Employers: Make small talk with your remote workers

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Technology makes it easier than ever to work from home, but it’s not the most important ingredient for managing a productive remote workforce.

While full-time remote work is still uncommon, employers are using the benefit to help their workforce achieve better work-life balance. Last year, 69% of employers allowed employees to work from home as needed, according to the Society for Human Resource Management’s 2019 Benefits Survey. And 42% of employers agree to let workers do it part-time, or select days of the workweek. As this perk continues to trend, it’s crucial for employers to adopt a strategy for managing people they don’t see every day.

“As a manager, people skills are crucial when your team isn’t working in the same space,” says Melissa Marcello, associate vice president at Champlain College Online — a Vermont-based employer with a large remote workforce. “When you’re relying on technology to get the work done, you really need to be intentional about your communication strategy to be successful.”

Marcello spoke in a recent interview about best practices for managing remote workers.

What are some of the challenges of having a remote workforce?

While working from home gives employees the flexibility to live wherever they want and maintain better work-life balance, it can be challenging for managers to monitor everyone. Communication has to be more proactive when you can’t walk over to someone’s desk to talk about a project. Teams also need to be more organized and set clear deadlines when team members are working in different time zones.

What strategies do employers need to manage a remote workforce?

Good management skills need to be even more pronounced when you’re managing a team scattered all over the country. Managers need to have a clear vision and set clear goals to make sure everyone on the team is successful. They also need to put effort into developing relationships with individual team members and the group.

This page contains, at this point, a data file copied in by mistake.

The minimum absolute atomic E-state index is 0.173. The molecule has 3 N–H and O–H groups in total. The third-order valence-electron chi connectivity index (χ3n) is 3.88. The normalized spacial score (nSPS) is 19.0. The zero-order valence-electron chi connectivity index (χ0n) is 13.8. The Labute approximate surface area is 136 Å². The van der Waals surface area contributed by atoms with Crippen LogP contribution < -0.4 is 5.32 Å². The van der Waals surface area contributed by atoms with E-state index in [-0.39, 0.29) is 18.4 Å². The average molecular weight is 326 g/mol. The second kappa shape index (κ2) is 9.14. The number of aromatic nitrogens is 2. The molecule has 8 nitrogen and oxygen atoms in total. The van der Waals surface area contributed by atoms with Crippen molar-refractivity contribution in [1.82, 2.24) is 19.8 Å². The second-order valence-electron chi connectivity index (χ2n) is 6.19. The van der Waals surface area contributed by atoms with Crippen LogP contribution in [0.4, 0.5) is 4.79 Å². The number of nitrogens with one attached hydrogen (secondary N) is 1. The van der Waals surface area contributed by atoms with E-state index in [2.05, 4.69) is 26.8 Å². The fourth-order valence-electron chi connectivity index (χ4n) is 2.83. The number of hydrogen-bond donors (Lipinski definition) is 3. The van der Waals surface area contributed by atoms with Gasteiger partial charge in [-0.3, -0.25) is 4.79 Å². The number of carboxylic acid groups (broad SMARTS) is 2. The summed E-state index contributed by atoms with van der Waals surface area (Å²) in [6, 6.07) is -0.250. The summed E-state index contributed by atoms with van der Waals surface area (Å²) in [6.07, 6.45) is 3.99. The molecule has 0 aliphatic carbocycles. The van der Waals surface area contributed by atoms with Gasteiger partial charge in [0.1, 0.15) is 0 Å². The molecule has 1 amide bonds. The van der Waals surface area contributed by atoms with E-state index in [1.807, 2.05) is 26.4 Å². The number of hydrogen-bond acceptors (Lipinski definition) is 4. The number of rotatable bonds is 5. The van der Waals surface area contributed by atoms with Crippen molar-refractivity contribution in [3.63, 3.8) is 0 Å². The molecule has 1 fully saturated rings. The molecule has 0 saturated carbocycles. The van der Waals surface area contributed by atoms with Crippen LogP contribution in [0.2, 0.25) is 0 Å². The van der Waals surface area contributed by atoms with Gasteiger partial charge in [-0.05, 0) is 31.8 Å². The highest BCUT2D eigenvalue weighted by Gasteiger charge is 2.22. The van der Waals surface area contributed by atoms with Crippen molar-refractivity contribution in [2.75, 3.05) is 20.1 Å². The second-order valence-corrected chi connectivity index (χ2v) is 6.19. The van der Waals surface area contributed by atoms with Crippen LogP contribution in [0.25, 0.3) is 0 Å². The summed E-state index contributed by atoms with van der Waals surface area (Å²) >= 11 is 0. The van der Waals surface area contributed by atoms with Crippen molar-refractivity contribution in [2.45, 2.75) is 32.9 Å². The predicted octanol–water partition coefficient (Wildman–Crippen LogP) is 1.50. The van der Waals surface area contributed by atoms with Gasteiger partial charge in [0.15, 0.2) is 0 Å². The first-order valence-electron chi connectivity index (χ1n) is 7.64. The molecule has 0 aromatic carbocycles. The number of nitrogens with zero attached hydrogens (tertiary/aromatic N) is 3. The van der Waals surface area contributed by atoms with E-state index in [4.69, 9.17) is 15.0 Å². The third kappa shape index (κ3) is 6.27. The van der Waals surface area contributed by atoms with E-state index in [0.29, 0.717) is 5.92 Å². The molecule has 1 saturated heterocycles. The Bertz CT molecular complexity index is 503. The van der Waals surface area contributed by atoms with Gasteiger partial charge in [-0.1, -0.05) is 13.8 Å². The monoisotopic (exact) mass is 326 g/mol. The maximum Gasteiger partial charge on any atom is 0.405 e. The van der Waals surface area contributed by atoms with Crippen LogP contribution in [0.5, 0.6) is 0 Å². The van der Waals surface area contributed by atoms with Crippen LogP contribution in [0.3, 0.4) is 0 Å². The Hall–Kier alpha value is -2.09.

How do managers foster relationships with remote workers?

By checking in with them regularly, whether it’s by instant messaging, video conferencing or phone calls. And don’t just talk about work; ask them about what’s going on in their personal lives and about their interests. Send them funny videos over instant messaging. None of these things are wasting time. It’s what you’d do if you saw them every day in an office setting. These are the little things that build strong teams.

What tools do you need to successfully incorporate remote workers?

You need to have a space where everyone can participate in projects even when you’re not all together at the same place, or time zone, working on something. There are many digital platforms that accomplish this; our organization has been successful using G Suite.

It’s one thing to have the tools. It’s another thing to set expectations on how we use those tools and when to provide feedback. A good manager is able to harness digital tools and set the norms for a team, even if they’re in different locations.

How can remote employees ensure they remain productive?

Creating a sacred, designated work space in the home is really helpful. Claim a room in the house where you can shut the door and be dedicated to work, so everyone in the house knows you need to focus. If that’s not an option, coworking spaces are becoming increasingly popular — and you don’t have to worry about keeping your personal life and work separate.

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Workforce management Work from home Employee communications Employee retention Employee relations
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